“Beijing-style” Arhat Bed: This type of Arhat Bed is primarily used in the imperial court and caters to the Qing Dynasty’s court settings. Influenced by the extravagance of the royal court, these beds adopt larger proportions and use luxurious materials to showcase their grand and magnificent qualities.
“Suzhou-style” Arhat Bed: Following the fine traditions of Ming-style furniture, Suzhou-style Arhat Beds maintain a sense of elegance with smooth and flowing lines and well-balanced structures.
“Guangdong-style” Arhat Bed: Deeply influenced by overseas cultures, Guangdong-style furniture has always emphasized the integration and blending of different styles. Since the Qing Dynasty, Guangdong-style furniture has incorporated more Western-style elements in design, structure, and decoration, resulting in a harmonious fusion of Eastern and Western characteristics. This style often features a waist beam design and places great emphasis on intricate carving, particularly in decorative patterns, seeking lavish and opulent aesthetics.
what are arhat bed symbolizes?
The Arhat Bed is a historically significant piece of furniture that has been highly favored for its practicality. In ancient times, refined scholars and prestigious families often used Arhat Beds when receiving guests to showcase their economic wealth, social status, and identity value. The Arhat Bed not only serves as a functional piece of furniture but also provides a place for relaxation during leisure time. Its antique and elegant appearance, coupled with a graceful and noble temperament, exudes a powerful yet subtle aesthetic experience.
The design and decoration of Arhat Beds are highly diverse, with some incorporating craftsmanship such as inlay, relief carving, and painted decorations, enhancing their artistic value. Throughout history, Arhat Beds have been essential furnishings in royal palaces, noble mansions, temples, and monasteries, symbolizing the status and cultural significance they hold.
Additionally, the use of Arhat Beds requires careful maintenance and upkeep. As Arhat Beds are typically made of hardwood, they are susceptible to environmental factors and humidity, necessitating regular care and cleaning. It is essential to avoid direct sunlight and damp environments during use to ensure the longevity and quality of the Arhat Bed’s appearance.
In conclusion, the Arhat Bed is a piece of furniture that possesses practical, cultural, artistic, and historical value. It not only serves as a functional piece of furniture but also provides an aesthetic enjoyment and a connection to history. For those who appreciate antiques and history, the Arhat Bed is an indispensable collectible item not to be missed.
arhat bed in feng shui
The Arhat Bed is a traditional bedroom furniture that remains highly popular to this day. However, many people are not familiar with Arhat Beds. It is said that in the past, Arhat Beds were used by high-ranking individuals in temples for meditation. Nowadays, they have become common household items. Nonetheless, there are specific guidelines for placing Arhat Beds, especially considering Feng Shui principles. Let’s take a look at some Feng Shui taboos and key points for placing Arhat Beds.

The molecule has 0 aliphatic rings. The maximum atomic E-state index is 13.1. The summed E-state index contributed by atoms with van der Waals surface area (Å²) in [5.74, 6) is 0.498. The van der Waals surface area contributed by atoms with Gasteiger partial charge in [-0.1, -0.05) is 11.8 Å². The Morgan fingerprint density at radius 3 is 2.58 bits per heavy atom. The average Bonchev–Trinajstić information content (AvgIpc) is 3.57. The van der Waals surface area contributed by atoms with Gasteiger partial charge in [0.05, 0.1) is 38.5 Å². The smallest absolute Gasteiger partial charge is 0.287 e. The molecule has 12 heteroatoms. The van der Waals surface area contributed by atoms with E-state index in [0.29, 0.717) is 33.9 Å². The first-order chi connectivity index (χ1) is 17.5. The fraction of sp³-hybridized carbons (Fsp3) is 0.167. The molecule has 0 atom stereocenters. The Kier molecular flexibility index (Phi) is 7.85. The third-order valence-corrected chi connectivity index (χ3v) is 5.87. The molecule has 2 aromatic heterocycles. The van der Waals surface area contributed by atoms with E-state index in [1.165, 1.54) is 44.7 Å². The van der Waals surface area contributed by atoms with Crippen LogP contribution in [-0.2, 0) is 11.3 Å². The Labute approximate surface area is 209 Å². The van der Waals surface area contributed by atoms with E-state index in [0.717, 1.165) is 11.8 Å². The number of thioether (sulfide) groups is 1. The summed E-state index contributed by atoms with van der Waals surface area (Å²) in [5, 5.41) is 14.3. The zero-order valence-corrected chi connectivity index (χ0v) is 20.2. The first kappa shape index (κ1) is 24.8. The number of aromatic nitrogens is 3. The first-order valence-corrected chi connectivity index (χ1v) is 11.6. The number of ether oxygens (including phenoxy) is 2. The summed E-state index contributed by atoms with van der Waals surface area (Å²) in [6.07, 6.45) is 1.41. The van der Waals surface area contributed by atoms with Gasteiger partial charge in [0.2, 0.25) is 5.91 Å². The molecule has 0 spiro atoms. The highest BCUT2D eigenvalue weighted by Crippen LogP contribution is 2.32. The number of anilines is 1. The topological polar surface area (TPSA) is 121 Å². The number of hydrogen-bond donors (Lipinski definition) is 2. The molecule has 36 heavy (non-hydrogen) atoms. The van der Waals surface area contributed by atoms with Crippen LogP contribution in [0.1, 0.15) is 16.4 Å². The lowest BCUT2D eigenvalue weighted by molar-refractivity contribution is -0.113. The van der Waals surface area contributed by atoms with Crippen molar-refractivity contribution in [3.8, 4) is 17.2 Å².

Feng Shui for Arhat Bed Placement:
Arhat Beds not only exhibit classical and charming aesthetics but also serve multiple functional purposes, adding convenience to people’s lives. This versatility makes them even more favored. The placement of Arhat Beds is crucial and should not be haphazard, as it may impact one’s life negatively.
Feng Shui Taboos for Arhat Bed Placement:
It is well-known that an Arhat Bed should be placed in the right position to maximize its utility and value, making the purchase worthwhile. Generally, Arhat Beds are best placed against a wall to avoid direct sunlight and provide proper ventilation. Most importantly, the Arhat Bed should not be positioned directly opposite the restroom door to prevent conflicting Feng Shui energies. Additionally, it should not be placed in conflict with the altar, as this could lead to negative Feng Shui effects. Therefore, careful consideration and attention are essential when placing an Arhat Bed. If economically feasible, it is advisable to seek assistance from experienced professionals to arrange the Arhat Bed properly.
Key Points for Arhat Bed Placement:
First and foremost, the Arhat Bed should ideally be placed against a wall to save space and provide a secure and suitable location for the furniture.
Secondly, avoid placing the Arhat Bed in direct sunlight to prevent unnecessary damage from UV rays. As most Arhat Beds are made of solid wood, prolonged exposure to direct sunlight may cause fading and significantly reduce its lifespan. This aspect should not be underestimated.
Thirdly, it is advisable to position the Arhat Bed in a well-ventilated area to ensure effective care and maintenance, enhancing convenience in one’s daily life.
In conclusion, the Arhat Bed is a piece of furniture with practical, cultural, artistic, and historical value. Placing it according to Feng Shui principles ensures optimal energy flow and harmony in the living space, providing both functional and aesthetic benefits.
arhat bed history
Since the Tang Dynasty, the practice of “sitting with dangling feet” has become a trend, leading to the rapid development of tall furniture. The Tang Dynasty Arhat Bed inherited characteristics from the Sui, Tang, and Five Dynasties periods. During this time, it already exhibited tall, delicate, and elegant features, as evidenced by preserved paintings and unearthed murals.
By the Song Dynasty, a comprehensive furniture system had formed, with chairs being particularly prominent. The Arhat Bed retained its box-like structure from the Sui and Tang periods and combined it with waistbands and supporting mud shapes. As time passed, it evolved further with the addition of three surrounding boards, and the craftsmanship became more intricate, laying the foundation for the development of the Ming Dynasty Arhat Bed.